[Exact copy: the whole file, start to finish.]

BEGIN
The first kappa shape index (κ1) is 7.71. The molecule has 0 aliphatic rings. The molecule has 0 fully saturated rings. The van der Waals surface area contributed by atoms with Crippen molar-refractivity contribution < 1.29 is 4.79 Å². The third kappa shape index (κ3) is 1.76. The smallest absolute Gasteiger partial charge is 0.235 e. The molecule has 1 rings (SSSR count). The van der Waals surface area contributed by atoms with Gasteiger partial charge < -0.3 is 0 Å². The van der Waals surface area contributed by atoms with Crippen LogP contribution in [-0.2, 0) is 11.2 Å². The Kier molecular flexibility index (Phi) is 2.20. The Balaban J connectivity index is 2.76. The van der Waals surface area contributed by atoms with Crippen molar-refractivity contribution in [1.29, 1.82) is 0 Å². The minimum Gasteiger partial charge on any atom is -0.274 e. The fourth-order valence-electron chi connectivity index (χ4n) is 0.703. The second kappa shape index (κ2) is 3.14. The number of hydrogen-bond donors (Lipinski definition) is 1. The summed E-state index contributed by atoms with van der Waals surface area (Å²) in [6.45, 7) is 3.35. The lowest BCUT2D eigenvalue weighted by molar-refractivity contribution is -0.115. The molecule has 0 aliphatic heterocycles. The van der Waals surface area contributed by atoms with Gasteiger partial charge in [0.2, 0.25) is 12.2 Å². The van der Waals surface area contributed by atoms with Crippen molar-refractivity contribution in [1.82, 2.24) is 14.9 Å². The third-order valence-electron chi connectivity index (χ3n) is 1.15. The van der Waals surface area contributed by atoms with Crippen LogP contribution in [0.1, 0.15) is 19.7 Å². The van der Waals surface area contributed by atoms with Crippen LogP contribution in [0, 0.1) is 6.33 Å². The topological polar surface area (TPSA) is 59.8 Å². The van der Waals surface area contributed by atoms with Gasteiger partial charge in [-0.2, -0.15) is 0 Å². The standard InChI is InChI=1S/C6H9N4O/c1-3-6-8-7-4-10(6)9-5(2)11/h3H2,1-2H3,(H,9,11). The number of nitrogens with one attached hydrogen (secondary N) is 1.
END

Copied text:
The first kappa shape index (κ1) is 7.71. The molecule has 0 aliphatic rings. The molecule has 0 fully saturated rings. The van der Waals surface area contributed by atoms with Crippen molar-refractivity contribution < 1.29 is 4.79 Å². The third kappa shape index (κ3) is 1.76. The smallest absolute Gasteiger partial charge is 0.235 e. The molecule has 1 rings (SSSR count). The van der Waals surface area contributed by atoms with Gasteiger partial charge < -0.3 is 0 Å². The van der Waals surface area contributed by atoms with Crippen LogP contribution in [-0.2, 0) is 11.2 Å². The Kier molecular flexibility index (Phi) is 2.20. The Balaban J connectivity index is 2.76. The van der Waals surface area contributed by atoms with Crippen molar-refractivity contribution in [1.29, 1.82) is 0 Å². The minimum Gasteiger partial charge on any atom is -0.274 e. The fourth-order valence-electron chi connectivity index (χ4n) is 0.703. The second kappa shape index (κ2) is 3.14. The number of hydrogen-bond donors (Lipinski definition) is 1. The summed E-state index contributed by atoms with van der Waals surface area (Å²) in [6.45, 7) is 3.35. The lowest BCUT2D eigenvalue weighted by molar-refractivity contribution is -0.115. The molecule has 0 aliphatic heterocycles. The van der Waals surface area contributed by atoms with Gasteiger partial charge in [0.2, 0.25) is 12.2 Å². The van der Waals surface area contributed by atoms with Crippen molar-refractivity contribution in [1.82, 2.24) is 14.9 Å². The third-order valence-electron chi connectivity index (χ3n) is 1.15. The van der Waals surface area contributed by atoms with Crippen LogP contribution in [0.1, 0.15) is 19.7 Å². The van der Waals surface area contributed by atoms with Crippen LogP contribution in [0, 0.1) is 6.33 Å². The topological polar surface area (TPSA) is 59.8 Å². The van der Waals surface area contributed by atoms with Gasteiger partial charge in [-0.2, -0.15) is 0 Å². The standard InChI is InChI=1S/C6H9N4O/c1-3-6-8-7-4-10(6)9-5(2)11/h3H2,1-2H3,(H,9,11). The number of nitrogens with one attached hydrogen (secondary N) is 1.